Puppy-proof your garden – 7 practical tips that really work – and 3 to avoid!
If you’re going to puppy-proof your garden, there’s lots of advice out there. Not all of it works.
As a journalist, I start every project with the assumption that I know nothing and must question everything.
I talk to experts, read books and look up scientific research on the internet.
And not everything I found about how to puppy-proof your garden made sense. And some of it focused on the less important issues rather than the main risks to your puppy.
So now that our new puppy has tested the tips, I can tell you which worked and which didn’t. Some of the tips that don’t work for me may work for you, however.
And we’ve also discovered aspects of puppy-proofing a garden that seem barely mentioned – so we’ll go over those too.
How to puppy-proof your garden
- Check your boundaries – puppies can wriggle through very small gaps
- Store garden, garage and swimming pool chemicals safely out of reach
- Tidy away broken or breakable items, such as crocks
- Know which plants are poisonous – you won’t be able to keep your garden free of poisonous plants so supervise your puppy in the garden
- Chocolate is the most common cause of dog poisoning so avoid using cocoa mulch
- Prevent unsupervised access to ponds and mini-ponds
- Protect the bird feeder – don’t let your puppy eat fallen bird seed
- Puppies may eat slugs & snails so include lungworm prevention in worming treatments
Puppy-proof your garden No 1 – check your boundaries!
When a young puppy first arrives in a new home, he or she will follow his new family around everywhere. It takes a few weeks before they’re brave enough to explore.
But when they do explore, they can get through some very small holes in the fence or hedge. Even a gap cut for a hedgehog is an open gate for a small puppy.
Our previous adult dog was able to wriggle under a very small gap in the garden gate to escape. A puppy would have no problem! So check the space under gates and doors.
Store household, garden, garage and swimming pool chemicals safely
Most ‘how to puppy-proof your garden’ advice seems to focus on poisonous plants.
However, research by Direct Line Pet Insurance discovered that only 4% of vets report poisonous plants as an issue.
The Direct Line survey went on to list vet reports of chocolate, grapes, medications, household chemicals and onions as more common than poisoning by plants.
Household chemicals include garden products and things like anti-freeze, which is very dangerous.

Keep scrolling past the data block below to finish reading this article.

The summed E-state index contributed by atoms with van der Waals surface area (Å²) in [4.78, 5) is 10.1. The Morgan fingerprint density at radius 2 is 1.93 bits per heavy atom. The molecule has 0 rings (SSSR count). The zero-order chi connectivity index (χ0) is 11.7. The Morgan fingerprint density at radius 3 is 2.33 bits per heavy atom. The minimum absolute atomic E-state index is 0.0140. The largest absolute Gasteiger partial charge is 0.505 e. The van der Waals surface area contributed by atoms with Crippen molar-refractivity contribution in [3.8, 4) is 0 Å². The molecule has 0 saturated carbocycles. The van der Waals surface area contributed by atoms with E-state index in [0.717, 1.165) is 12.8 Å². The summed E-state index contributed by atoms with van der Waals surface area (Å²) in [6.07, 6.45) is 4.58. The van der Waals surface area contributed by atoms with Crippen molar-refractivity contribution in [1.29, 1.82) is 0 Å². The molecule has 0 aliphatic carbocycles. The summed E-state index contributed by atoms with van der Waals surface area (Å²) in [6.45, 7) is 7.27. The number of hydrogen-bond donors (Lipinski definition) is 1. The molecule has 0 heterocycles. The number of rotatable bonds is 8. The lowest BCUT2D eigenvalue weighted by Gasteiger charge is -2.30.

A good tidy-up should sort all these.
So what about poisonous plants?
There are many lists of plants that are poisonous to dogs on the internet. That’s because so many plants are poisonous. Most ‘puppy-proof your garden’ lists include some, but not others – and it often seems a bit random.
A friend of mine who teaches horticulture reckons that about 20% of any garden will be toxic to both humans and pets.
However, chocolate is the biggest cause of poisoning in dogs. In the Direct Line Pet Insurance survey, 91% of vets reported chocolate poisoning. That is relevant to the garden, because it includes cocoa bean mulch, a by-product of chocolate manufacture. So avoid mulches containing cocoa bean hulls.
A list of plants that are toxic to dogs reads like a tour of my garden. Ivy, yew, box, anemone, buttercups, crocus, cyclamen, foxglove, lily of the valley, privet, snapdragons, verbena, dogwoods, rhubarb…that is just a small part of the list.
One puppy manual suggested that I either remove these (and dozens more varieties of plants) from the garden or ‘prevent the puppy from having access to them’.
This would require major re-landscaping. And no-one can guarantee that every single poisonous plant would be removed.
Plus when Ozzie grows up, he’ll encounter these plants in other people’s gardens, in parks and on walks. This advice is just not realistic.
Poisonous plants – the practical solution
One of the most toxic plants for both humans and pets is oleander. I was in Sicily recently and there was oleander everywhere. There were also dogs and cats everywhere.
But there is no doubt that this issue is worrying. And there are no easy answers.
However, as I said earlier, only 4% of vets report plant poisoning as an issue. And neither of our adult dogs ever ate any poisonous plants.